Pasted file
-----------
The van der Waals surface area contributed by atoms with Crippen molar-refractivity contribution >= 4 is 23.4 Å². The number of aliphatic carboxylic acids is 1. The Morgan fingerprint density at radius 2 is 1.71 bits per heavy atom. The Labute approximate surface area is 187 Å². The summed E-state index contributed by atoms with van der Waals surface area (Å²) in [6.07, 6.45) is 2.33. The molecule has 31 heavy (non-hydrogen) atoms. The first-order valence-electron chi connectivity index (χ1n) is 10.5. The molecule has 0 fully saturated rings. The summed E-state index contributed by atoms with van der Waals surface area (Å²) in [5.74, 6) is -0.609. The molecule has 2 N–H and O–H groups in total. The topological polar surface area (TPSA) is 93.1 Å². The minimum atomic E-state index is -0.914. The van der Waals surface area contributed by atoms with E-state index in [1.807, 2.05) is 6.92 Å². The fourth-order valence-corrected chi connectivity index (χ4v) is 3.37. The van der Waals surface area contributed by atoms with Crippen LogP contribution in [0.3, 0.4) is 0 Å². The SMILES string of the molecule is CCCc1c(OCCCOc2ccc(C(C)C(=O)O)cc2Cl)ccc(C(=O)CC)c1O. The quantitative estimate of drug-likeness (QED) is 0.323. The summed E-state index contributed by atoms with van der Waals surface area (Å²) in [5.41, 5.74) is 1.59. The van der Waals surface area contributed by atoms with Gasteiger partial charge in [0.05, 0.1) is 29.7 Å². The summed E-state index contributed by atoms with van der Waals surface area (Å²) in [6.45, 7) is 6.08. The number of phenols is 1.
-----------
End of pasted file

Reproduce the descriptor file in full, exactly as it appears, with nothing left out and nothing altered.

The van der Waals surface area contributed by atoms with Crippen molar-refractivity contribution >= 4 is 23.4 Å². The number of aliphatic carboxylic acids is 1. The Morgan fingerprint density at radius 2 is 1.71 bits per heavy atom. The Labute approximate surface area is 187 Å². The summed E-state index contributed by atoms with van der Waals surface area (Å²) in [6.07, 6.45) is 2.33. The molecule has 31 heavy (non-hydrogen) atoms. The first-order valence-electron chi connectivity index (χ1n) is 10.5. The molecule has 0 fully saturated rings. The summed E-state index contributed by atoms with van der Waals surface area (Å²) in [5.74, 6) is -0.609. The molecule has 2 N–H and O–H groups in total. The topological polar surface area (TPSA) is 93.1 Å². The minimum atomic E-state index is -0.914. The van der Waals surface area contributed by atoms with E-state index in [1.807, 2.05) is 6.92 Å². The fourth-order valence-corrected chi connectivity index (χ4v) is 3.37. The van der Waals surface area contributed by atoms with Crippen LogP contribution in [0.3, 0.4) is 0 Å². The SMILES string of the molecule is CCCc1c(OCCCOc2ccc(C(C)C(=O)O)cc2Cl)ccc(C(=O)CC)c1O. The quantitative estimate of drug-likeness (QED) is 0.323. The summed E-state index contributed by atoms with van der Waals surface area (Å²) in [5.41, 5.74) is 1.59. The van der Waals surface area contributed by atoms with Gasteiger partial charge in [0.05, 0.1) is 29.7 Å². The summed E-state index contributed by atoms with van der Waals surface area (Å²) in [6.45, 7) is 6.08. The number of phenols is 1.